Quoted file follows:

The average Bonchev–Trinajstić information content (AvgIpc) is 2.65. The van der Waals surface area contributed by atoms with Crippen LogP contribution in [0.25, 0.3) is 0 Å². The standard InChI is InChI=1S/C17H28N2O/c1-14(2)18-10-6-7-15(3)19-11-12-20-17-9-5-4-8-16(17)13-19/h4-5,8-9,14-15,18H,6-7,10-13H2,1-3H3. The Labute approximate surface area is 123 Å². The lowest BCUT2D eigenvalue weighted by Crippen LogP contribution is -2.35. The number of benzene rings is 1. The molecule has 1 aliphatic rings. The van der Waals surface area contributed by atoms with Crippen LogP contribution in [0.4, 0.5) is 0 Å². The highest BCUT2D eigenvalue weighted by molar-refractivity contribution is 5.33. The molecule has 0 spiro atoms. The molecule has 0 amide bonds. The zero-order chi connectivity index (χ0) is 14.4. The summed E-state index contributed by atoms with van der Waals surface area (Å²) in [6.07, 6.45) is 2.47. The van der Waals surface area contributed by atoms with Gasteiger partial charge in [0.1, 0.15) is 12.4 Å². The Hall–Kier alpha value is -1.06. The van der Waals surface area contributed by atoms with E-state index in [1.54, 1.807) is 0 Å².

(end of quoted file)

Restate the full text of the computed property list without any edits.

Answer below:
The average Bonchev–Trinajstić information content (AvgIpc) is 2.65. The van der Waals surface area contributed by atoms with Crippen LogP contribution in [0.25, 0.3) is 0 Å². The standard InChI is InChI=1S/C17H28N2O/c1-14(2)18-10-6-7-15(3)19-11-12-20-17-9-5-4-8-16(17)13-19/h4-5,8-9,14-15,18H,6-7,10-13H2,1-3H3. The Labute approximate surface area is 123 Å². The lowest BCUT2D eigenvalue weighted by Crippen LogP contribution is -2.35. The number of benzene rings is 1. The molecule has 1 aliphatic rings. The van der Waals surface area contributed by atoms with Crippen LogP contribution in [0.4, 0.5) is 0 Å². The highest BCUT2D eigenvalue weighted by molar-refractivity contribution is 5.33. The molecule has 0 spiro atoms. The molecule has 0 amide bonds. The zero-order chi connectivity index (χ0) is 14.4. The summed E-state index contributed by atoms with van der Waals surface area (Å²) in [6.07, 6.45) is 2.47. The van der Waals surface area contributed by atoms with Gasteiger partial charge in [0.1, 0.15) is 12.4 Å². The Hall–Kier alpha value is -1.06. The van der Waals surface area contributed by atoms with E-state index in [1.54, 1.807) is 0 Å².